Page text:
Public believe more than half of fake news about healthcare spread online, major study reveals
by Kingston University, London
phys.org – New research by leading health economists from Kingston University in London has revealed more than 60 percent of fake news read online about healthcare issues is considered credible—and trust in such claims increases if a story is seen multiple times.
With vaccine hesitancy named as one of the 10 biggest global threats by the World Health Organisation, discriminating between scientifically proven facts and fake news is becoming increasingly important in safeguarding public health.
Yet a major new piece of research by leading health economists from Kingston University has revealed more than 60 percent of fake news read online about healthcare issues is considered credible—and trust in such claims increases if a story is seen multiple times.
The study, by Professor Giampiero Favato and Dr. Andrea Marcellusi from Kingston Business School, also revealed web banners warning audiences about the potential inaccuracy of information were ineffective in limiting its circulation—with users just as likely to share content labeled as unverified.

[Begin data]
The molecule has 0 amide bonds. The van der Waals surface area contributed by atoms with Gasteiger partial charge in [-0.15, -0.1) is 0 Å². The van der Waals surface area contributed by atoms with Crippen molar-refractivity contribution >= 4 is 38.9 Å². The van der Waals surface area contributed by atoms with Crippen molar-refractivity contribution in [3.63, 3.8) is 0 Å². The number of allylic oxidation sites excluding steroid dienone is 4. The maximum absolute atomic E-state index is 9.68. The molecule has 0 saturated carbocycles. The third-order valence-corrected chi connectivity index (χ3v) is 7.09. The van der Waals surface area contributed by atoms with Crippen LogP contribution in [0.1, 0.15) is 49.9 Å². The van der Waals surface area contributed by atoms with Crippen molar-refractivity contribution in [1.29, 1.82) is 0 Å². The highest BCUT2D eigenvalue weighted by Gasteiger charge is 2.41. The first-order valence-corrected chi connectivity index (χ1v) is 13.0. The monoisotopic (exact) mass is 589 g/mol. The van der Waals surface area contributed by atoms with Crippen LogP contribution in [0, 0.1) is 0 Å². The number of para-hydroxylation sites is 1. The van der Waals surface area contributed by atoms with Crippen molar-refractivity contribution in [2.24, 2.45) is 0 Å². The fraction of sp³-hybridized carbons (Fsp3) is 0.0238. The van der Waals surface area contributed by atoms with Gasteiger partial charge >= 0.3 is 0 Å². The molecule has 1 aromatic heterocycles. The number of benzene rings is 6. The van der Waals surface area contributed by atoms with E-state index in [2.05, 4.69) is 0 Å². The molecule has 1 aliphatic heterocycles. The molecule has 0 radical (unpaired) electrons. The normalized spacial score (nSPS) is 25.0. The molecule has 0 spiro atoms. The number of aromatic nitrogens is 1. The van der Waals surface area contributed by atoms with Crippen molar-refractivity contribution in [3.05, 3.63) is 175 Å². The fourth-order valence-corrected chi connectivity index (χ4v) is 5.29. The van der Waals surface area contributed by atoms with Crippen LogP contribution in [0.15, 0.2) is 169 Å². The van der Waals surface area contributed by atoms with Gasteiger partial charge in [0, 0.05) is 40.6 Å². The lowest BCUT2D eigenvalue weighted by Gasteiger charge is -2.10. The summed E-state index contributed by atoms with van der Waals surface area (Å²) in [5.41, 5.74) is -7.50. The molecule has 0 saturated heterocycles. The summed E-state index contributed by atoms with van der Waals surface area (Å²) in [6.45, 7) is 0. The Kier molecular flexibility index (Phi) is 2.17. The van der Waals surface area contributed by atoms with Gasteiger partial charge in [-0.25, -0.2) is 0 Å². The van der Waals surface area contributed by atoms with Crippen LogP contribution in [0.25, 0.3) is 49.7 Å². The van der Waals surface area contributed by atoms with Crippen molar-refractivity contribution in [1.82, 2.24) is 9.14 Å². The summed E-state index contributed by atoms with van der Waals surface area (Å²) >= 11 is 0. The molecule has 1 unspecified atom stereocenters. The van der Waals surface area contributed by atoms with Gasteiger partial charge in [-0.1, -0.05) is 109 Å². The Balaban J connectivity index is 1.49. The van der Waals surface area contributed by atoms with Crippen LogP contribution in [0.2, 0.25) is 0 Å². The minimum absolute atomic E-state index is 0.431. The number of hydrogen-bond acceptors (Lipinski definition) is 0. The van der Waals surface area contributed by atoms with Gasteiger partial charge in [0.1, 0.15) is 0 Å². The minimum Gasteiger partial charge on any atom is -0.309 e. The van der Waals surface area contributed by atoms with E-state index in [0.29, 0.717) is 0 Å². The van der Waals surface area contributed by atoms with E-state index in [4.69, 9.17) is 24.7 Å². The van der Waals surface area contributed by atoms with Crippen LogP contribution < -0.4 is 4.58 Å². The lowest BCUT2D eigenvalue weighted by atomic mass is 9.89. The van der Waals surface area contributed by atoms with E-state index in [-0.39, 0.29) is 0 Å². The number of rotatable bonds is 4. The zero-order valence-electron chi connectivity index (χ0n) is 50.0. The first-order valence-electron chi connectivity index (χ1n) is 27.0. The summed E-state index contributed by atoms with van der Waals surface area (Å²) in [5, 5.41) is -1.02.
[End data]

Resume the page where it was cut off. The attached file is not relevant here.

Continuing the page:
Professor Favato said:
“The belief in fake news stories about healthcare is understandable. Most people do not have specialist medical knowledge, so if claims are put in a way that sounds like they make sense, why would the public not believe them? One of our most concerning findings is that prior exposure to stories increases credibility—repetition counts, so the more someone sees something, the more they believe it.”
More than 1,900 people aged between 18 and 60 from a wide range of backgrounds were recruited to take part in the research, commissioned by the Italian Government’s Ministry of Health. Read more.
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